The cost to replace an electrical panel is basically the cost of materials and labor: the cost of the new panel and breakers and the labor to remove the old panel and connect existing electrical circuits into the new one.

The property owner or an electrician can buy a new electrical panel complete with circuit breakers for a cost ranging from under $100. U.S. to around $200. (depending on panel ampacity and number of circuit breakers) at most building supply stores. The cost of panel installation/replacement varies widely depending on where you live but typically ranges from $1000. to $2,500. .

Also there may be financial relief for seniors or people of limited means in some communities or according to some readers, even from some insurance companies. Check with your local senior citizens state, town, or county agencies and with your insurer.

A expert reviewer pointed out that:

We agree that there is a lot of folly in how individuals approach safety and risk. Here we address viewers who may be open to a more accurate understanding of the risk of fire, shock, etc.

In my OPINION [DF], considering the significant contribution of FPE Stab-Lok® equipment to house fires, replacing the equipment is likely to be less costly than the cost of a fire.

If we wanted to make a completely emotionless assessment of the cost-benefit of replacing an unsafe electrical panel that is associated with about 2.5% of all of the annually reported electrical panels in the U.S. and is present in about 17 million homes in the U.S. as well as in many other buildings, or if we wanted to consider that there is about one fire per year for every 6000 FPE Stab-Lok® Panels in homes, let's say that your

To the costs you are avoiding, add

In my OPINION, one might infer that even if we were not willing to pay one cent to reduce the risk of the time, trouble, or even injury or death that might ensue from a house fire caused by an FPE Stab-Lok® electrical panel or breaker failure, that is, if we just consider the cost of a replacement electrical panel, replacing the panel is a good deal.

* GE PowerMark Gold 125 Amp 12-Space 24-Circuit Main Breaker Load Center Contractor Kit, Model # TM1212RCU1K, Internet # 100182490, Store SKU # 393844, retrieved 10/2/2012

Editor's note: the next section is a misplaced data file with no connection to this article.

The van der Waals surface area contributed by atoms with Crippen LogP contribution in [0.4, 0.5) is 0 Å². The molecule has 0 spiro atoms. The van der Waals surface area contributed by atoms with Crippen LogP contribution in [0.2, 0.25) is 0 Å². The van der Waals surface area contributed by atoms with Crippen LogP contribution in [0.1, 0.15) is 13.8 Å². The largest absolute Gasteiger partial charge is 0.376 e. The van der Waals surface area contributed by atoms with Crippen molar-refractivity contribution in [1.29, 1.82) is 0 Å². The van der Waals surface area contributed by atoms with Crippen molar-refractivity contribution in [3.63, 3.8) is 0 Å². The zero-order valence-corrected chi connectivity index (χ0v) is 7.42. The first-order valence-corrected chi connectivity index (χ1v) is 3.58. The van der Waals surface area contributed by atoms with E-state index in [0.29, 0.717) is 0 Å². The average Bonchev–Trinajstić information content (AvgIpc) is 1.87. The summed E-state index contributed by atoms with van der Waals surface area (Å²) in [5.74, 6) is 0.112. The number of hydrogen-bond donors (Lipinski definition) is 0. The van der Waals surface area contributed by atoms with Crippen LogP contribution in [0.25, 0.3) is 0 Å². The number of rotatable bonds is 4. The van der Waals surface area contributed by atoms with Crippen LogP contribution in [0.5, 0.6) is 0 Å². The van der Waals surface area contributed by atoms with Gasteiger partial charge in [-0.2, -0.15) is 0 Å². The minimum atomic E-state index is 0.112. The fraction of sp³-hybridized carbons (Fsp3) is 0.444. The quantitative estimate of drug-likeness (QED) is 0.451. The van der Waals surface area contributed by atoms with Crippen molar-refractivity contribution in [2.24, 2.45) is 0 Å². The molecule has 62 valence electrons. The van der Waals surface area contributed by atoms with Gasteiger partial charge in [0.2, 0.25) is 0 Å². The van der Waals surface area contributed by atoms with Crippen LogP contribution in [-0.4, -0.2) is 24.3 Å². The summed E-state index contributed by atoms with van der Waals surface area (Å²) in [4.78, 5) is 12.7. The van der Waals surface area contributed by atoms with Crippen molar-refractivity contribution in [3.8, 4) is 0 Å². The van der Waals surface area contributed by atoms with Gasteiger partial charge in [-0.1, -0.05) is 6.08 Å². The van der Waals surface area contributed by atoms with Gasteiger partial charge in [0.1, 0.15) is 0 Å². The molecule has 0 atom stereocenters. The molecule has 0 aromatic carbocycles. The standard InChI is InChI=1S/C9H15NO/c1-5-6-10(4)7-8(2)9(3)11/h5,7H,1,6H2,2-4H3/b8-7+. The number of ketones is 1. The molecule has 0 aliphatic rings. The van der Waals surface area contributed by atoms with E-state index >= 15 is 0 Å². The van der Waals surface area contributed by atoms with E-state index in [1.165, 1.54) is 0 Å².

For people who are unable to promptly replace an FPE Stab-Lok® electrical panel we recommend that you should be sure you have working smoke detectors properly installed and at least you will be able to sleep at night. Also

Federal Pacific Electric FPE Stab-Lok® Panel Replacement Financial Aid?

There is no financial recourse, no product recall, no financial help, no warranty claim, no replacement fund currently available for FPE Stab-Lok® electrical panels except for a very limited class action result in the state of New Jersey. New Jersey residents can
see FPE CLASS ACTION SETTLEMENT for more information.

For more information about the cost of panel replacement, FPE replacement options, electricians, and an approach that can save part of replacement cost in some cases: see the articles listed just below

How to report your FPE Stab-Lok® panel or circuit breaker Failure - Reporting Federal Pacific and Federal Pioneer Equipment Problems

Please see FPE INCIDENTS, HOW TO REPORT for full details of reporting FPE Stab-Lok® ™ and other electrical product failures

We invite voluntary field failure reports from readers who are aware of or who experience failures of Federal Pacific and Federal Pioneer equipment order to add to the existing data base.

In addition to informing us of an FPE Stab-Lok® or Federal Pioneer electrical panel or breaker event so that we can add this incident report to the data base we maintain, we encourage readers to report such events also to the US Consumer Product Safety Commission - it's easy: you can use a simple form at the CPSC's website: or you can send the CPSC email on incidents to:

There is no requirement that failures be reported to us for tabulation here. This website is not a government or other official document, nor does it receive nor request funding. Contact the author.

Printed copies of our website pages are permitted (hard copies on paper) for free (not for sale) distribution provided that you do not edit the content, you include a citation of the source web page, and you do not imply that our website is endorsing any product or service for sale.

Federal Pacific Electric FPE Stab-Lok® Information for your website: for information on FPE Stab-Lok® equipment that can be copied to your website,
see FPE Stab-Lok® Hazard Summary Page for Public Use


Continue reading at FPE HAZARD SUMMARY or select a topic from closely-related articles below, or see our complete INDEX to RELATED ARTICLES below.

Or see FEDERAL PACIFIC FPE HAZARD FAQs - questions & answers posted originally on this page



Or see FPE HAZARDS - 2012 [PDF] - separate file reports independent FPE failure test results

Or see FPE REPLACEMENT BREAKERS - test results of UBI-brand FPE Stab-Lok type replacement circuit breakers

Or see FPE REPLACEMENT PANEL options for re-using the original panel enclosure


This FPE information Website hosted by Dr. Jess Aronstein also provides copies of his research reports: FPE-INFO.ORG

Suggested citation for this web page

FEDERAL PACIFIC FPE HAZARDS at - online encyclopedia of building & environmental inspection, testing, diagnosis, repair, & problem prevention advice.